This page provides information to support educators and families in teaching K-3 students about telling time to the minute. It is designed to complement the Time to the Minute topic page on BrainPOP Jr.

In this movie, Annie and Moby explore how to tell time to the minute. We highly recommend reviewing the other movies in the Time unit before screening this one, especially Time to the Hour. Telling time to the minute can be confusing at first for some children, so we recommend plenty of encouragement and practice. Offer opportunities throughout the day where children can read the clock and tell and write the time.

Remind children that a clock has a shorter hour hand and a longer minute hand. As the minute hand goes around the clock, the hour hand moves from one number to the next. It takes sixty minutes, or one hour, for the minute hand to go all the way around the clock. Point to the numbers 1 and 2 on an analog clock and have children count the minute marks between the numbers. Explain that it takes five minutes for the minute hand to move from one number to the next. So, they can skip-count by fives to count the minutes. Practice skip-counting by fives up to sixty together.

Use an analog clock to show 7:10. Show how the hour hand points to the seven and the minute hand points to the 2. To count the number of minutes past the hour, we can skip-count the numbers by five: five, ten. So the time is 7:10. Use the clock to model telling other times, such as 12:20 and 4:55. Be sure that children note how the hour hand changes as the minute hand moves. By the time the minute hand gets to the six, which is halfway around the clock, the hour hand is halfway to the next hour.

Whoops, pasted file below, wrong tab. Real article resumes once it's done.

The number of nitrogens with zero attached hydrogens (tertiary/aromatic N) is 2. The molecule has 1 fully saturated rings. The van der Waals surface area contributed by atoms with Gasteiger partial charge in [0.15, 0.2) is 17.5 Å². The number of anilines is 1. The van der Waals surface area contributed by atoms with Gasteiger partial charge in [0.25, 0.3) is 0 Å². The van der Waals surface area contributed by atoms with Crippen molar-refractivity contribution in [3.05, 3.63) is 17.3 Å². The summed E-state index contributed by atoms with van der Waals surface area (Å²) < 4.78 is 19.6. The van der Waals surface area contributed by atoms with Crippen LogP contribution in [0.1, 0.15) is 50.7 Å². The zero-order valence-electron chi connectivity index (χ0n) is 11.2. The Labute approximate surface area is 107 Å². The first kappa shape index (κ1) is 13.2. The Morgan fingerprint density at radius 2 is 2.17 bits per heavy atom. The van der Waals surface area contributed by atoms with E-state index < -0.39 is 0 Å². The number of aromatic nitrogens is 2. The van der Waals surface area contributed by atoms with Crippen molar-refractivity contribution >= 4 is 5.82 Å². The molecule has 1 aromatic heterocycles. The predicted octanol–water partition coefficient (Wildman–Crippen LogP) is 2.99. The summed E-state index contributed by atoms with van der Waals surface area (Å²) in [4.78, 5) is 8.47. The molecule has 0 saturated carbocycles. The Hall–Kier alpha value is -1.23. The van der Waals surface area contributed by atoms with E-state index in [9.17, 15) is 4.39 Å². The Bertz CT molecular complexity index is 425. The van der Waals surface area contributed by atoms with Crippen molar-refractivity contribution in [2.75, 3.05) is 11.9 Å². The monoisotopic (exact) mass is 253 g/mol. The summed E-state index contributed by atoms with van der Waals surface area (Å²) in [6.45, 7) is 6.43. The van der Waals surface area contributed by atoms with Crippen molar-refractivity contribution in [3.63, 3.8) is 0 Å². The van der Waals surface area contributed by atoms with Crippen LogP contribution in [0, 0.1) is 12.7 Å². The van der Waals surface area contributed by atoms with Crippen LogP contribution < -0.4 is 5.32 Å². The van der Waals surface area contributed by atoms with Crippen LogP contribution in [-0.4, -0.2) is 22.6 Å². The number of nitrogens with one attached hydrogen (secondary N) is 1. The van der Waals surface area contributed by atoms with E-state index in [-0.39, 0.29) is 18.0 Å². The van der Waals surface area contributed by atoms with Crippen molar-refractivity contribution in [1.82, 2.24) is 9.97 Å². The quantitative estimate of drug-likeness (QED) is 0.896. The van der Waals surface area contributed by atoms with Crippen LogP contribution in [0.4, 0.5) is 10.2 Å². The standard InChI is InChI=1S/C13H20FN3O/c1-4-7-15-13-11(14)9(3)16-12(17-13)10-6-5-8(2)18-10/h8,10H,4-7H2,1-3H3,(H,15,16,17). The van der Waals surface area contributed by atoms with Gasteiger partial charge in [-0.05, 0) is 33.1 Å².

Next, show the time 8:33 on a clock. Have children consider what they already know to help them read the time. They should understand that when the minute hand is on the 6, it is half past the hour, or thirty minutes past the hour. Since the minute hand is actually three minutes past the 6, they can count on 3 minutes: 31, 32, 33. Practice telling other times together, such as 3:46 and 9:17 and model using the marked numbers around the clock. Then show a time such as 8:29 and explain that they can start at the marked number 5 to begin counting at 25 minutes and count on 4 minutes, or they can start at the marked number 6 and say 30 minutes, then count back 1 minute.

Encourage children to practice and find faster ways to tell time using landmark numbers. Telling time to the minute might be frustrating for some children. Help allay their anxieties. It takes practice and time!